Re: I would imagine
I fear that may not be quite right.
It is well known that staffing levels decrease at night and weekends. It would appear from this study that what many in the NHS have felt, actually is true: reduced staffing levels lead to increased morbidity and mortality,
I believe the medical royal colleges have tried to impress this upon the "powers that be" for years: we need more staffing round the clock, 24/7. Hospitals should never run on "skeleton staff", regardless of the time of days or day of the year.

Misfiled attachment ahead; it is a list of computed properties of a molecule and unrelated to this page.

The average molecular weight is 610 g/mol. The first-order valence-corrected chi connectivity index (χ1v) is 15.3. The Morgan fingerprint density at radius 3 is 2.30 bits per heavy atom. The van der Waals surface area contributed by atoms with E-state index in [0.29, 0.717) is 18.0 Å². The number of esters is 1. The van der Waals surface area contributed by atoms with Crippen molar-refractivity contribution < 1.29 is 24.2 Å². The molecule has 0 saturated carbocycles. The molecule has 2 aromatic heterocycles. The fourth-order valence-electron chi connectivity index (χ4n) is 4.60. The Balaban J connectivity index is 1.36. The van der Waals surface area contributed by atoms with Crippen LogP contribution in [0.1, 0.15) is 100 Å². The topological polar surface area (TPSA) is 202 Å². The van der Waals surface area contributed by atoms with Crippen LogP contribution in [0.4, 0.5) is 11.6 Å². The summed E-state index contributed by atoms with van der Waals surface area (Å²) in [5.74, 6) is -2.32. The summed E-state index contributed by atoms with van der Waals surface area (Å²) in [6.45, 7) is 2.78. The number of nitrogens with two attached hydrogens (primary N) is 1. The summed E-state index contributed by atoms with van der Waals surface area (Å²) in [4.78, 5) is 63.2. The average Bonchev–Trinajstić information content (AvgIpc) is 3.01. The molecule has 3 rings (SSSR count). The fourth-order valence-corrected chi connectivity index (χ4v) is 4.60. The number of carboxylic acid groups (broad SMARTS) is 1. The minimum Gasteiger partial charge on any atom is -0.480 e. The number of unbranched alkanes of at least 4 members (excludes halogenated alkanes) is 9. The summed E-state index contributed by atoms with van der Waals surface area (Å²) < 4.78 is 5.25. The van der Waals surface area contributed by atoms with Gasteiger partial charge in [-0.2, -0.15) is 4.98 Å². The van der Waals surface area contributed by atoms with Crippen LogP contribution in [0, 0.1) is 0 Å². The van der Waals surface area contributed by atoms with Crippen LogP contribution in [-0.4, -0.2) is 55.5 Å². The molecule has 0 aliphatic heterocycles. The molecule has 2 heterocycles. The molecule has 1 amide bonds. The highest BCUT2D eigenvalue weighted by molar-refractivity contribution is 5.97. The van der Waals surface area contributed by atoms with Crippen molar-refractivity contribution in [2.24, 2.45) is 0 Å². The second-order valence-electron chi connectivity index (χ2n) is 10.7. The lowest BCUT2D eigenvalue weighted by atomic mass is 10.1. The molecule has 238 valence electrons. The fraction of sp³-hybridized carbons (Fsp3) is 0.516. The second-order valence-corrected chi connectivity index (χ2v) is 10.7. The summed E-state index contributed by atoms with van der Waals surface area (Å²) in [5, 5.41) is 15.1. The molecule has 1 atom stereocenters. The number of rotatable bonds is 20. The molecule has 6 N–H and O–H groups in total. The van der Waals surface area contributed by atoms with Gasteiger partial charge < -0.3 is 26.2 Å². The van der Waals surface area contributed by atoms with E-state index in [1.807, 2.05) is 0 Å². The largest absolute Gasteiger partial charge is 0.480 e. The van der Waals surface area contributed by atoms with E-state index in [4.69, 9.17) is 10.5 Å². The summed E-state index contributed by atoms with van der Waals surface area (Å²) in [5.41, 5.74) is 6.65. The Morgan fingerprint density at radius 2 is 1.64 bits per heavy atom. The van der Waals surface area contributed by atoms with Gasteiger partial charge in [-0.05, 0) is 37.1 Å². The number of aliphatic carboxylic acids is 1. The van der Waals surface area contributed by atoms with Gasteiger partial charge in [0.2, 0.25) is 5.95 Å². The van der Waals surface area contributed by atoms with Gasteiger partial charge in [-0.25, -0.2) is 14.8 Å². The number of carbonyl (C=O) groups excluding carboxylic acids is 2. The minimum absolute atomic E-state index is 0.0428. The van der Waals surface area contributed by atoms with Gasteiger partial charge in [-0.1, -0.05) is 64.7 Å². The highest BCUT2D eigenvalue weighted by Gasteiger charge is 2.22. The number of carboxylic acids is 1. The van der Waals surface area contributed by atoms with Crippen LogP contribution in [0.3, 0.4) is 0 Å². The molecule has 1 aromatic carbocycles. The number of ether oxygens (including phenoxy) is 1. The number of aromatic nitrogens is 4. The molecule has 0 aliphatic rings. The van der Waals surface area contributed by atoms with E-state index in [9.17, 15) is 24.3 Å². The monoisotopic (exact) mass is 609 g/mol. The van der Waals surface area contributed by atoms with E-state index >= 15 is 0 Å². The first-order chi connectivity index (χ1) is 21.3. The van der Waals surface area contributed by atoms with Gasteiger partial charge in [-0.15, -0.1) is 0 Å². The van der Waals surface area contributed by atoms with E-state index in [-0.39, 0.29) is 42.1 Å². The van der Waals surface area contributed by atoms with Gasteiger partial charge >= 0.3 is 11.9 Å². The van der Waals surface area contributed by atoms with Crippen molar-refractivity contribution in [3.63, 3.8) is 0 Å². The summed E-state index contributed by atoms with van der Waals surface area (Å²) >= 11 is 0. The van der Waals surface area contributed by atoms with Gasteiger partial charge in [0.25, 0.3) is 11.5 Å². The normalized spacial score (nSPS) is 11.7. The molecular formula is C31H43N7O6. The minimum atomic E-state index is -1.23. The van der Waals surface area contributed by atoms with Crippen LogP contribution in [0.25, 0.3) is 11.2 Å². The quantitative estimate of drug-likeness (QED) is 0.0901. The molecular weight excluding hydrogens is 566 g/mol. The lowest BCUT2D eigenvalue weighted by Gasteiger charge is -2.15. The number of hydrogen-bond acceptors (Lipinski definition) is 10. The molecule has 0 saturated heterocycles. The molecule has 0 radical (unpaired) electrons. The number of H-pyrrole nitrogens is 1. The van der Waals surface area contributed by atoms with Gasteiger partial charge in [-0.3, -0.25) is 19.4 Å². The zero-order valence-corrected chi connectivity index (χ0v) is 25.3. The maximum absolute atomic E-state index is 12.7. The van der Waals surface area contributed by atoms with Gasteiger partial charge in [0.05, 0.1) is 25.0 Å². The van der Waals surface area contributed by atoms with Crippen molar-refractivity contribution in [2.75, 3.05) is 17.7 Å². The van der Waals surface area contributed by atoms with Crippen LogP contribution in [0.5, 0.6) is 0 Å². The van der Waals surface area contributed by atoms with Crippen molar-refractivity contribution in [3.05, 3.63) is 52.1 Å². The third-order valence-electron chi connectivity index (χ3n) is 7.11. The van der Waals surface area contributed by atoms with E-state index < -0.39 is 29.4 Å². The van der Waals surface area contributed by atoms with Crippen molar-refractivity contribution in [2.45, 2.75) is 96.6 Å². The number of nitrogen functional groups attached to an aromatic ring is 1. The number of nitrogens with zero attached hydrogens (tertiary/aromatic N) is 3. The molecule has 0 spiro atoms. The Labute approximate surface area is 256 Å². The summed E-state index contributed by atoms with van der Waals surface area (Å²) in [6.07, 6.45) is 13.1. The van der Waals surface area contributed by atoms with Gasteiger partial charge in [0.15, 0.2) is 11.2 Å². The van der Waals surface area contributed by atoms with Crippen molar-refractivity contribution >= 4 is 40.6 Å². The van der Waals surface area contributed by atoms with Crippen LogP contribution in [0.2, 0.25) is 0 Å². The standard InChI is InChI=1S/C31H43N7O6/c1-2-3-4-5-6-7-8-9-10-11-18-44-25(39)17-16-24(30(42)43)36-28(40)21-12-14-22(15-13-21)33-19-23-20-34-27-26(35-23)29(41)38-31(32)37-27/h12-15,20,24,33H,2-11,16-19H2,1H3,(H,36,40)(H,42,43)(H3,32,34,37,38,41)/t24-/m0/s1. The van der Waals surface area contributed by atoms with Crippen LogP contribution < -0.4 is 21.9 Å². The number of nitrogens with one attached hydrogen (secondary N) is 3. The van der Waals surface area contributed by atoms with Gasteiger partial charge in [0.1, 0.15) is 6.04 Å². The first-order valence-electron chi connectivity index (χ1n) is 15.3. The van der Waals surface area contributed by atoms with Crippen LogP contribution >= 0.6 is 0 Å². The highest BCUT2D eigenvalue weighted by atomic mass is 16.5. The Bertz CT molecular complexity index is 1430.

But, of course, this comes at a price. And when hospitals are struggling to keep the staff they already have or are considering redundancies, increasing staffing levels is clearly not happening any time soon.
I think it's important, however, to get a grip on reality: Healthcare in the NHS is of very high quality even if individual patients experiences may not always be so. It's good that these "deficiencies" are brought to light, though. The NHS strives to always improve. My opinion anyway.